Patient Son: Yes, it’s very true. I think we’re just like every other family; nobody’s perfect. We’ve all had our disagreements throughout the years and certainly some tough times all growing up; things weren’t always perfect. But the disease brought us together, and then this decision brought us together even closer, which was fantastic.

Dr. Bob: Cool. That’s a gift.

Patient Son: It was. We all had our own unique relationships with him for sure. When the disease diagnosis was given a year prior, we said, “We’re going to really bond as a team.” We had a team name, Team Keep Paddling, dad’s a big surfer, right? So he always said, “Just keep paddling. If you ever want to give up, just keep reminding yourself to keep paddling. One more wave, paddle, don’t give up. Bust through the white water and get out there and catch that last wave.” So that’s what, we formed our team name, and we were all about being together. It’s actually the best team I’ve ever been on in my life, in any sports team or work team. This team, this Team Keep Paddling, was the best team I’ve ever been on.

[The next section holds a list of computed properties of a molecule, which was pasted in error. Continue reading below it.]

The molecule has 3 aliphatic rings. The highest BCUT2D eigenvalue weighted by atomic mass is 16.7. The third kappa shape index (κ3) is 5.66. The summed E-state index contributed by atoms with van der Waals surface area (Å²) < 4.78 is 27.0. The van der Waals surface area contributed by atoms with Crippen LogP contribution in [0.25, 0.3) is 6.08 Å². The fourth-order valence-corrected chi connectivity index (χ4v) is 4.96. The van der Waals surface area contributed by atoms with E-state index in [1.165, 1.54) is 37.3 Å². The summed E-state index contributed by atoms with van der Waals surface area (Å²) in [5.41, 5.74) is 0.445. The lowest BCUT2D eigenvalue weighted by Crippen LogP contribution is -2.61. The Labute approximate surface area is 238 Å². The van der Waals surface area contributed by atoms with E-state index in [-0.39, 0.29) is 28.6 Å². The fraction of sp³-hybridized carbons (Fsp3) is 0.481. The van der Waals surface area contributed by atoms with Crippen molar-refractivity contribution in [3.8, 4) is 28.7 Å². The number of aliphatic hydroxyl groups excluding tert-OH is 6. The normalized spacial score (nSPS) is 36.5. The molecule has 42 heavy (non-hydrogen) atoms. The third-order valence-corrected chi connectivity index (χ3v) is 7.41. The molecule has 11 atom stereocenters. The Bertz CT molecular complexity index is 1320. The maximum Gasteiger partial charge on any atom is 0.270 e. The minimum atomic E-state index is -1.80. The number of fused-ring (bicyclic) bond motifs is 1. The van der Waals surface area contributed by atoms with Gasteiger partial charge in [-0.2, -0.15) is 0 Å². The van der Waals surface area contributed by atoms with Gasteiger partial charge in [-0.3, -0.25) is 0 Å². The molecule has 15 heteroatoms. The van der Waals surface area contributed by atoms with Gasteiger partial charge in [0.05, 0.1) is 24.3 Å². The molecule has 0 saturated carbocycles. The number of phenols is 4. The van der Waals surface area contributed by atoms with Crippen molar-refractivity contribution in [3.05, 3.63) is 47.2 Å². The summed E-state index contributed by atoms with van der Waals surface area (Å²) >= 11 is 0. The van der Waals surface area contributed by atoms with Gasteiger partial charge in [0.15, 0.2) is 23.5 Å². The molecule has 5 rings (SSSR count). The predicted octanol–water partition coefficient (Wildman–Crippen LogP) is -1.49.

Dr. Bob: That’s wonderful. I just had an image that came to me. I’m sure that your dad taught each of you to surf. Whether you kept surfing or not, at some point, I imagine that he’d spent his time pushing you into the waves and getting you up there. I just had this image of you guys, because he couldn’t move, he couldn’t walk, he couldn’t do it, that you guys sort of pushed him into the wave.

Patient Son: That’s really good.

Dr. Bob: [crosstalk 00:23:31] into that final wave.

Patient Son: You’re right.

Dr. Bob: And he rode that wave in.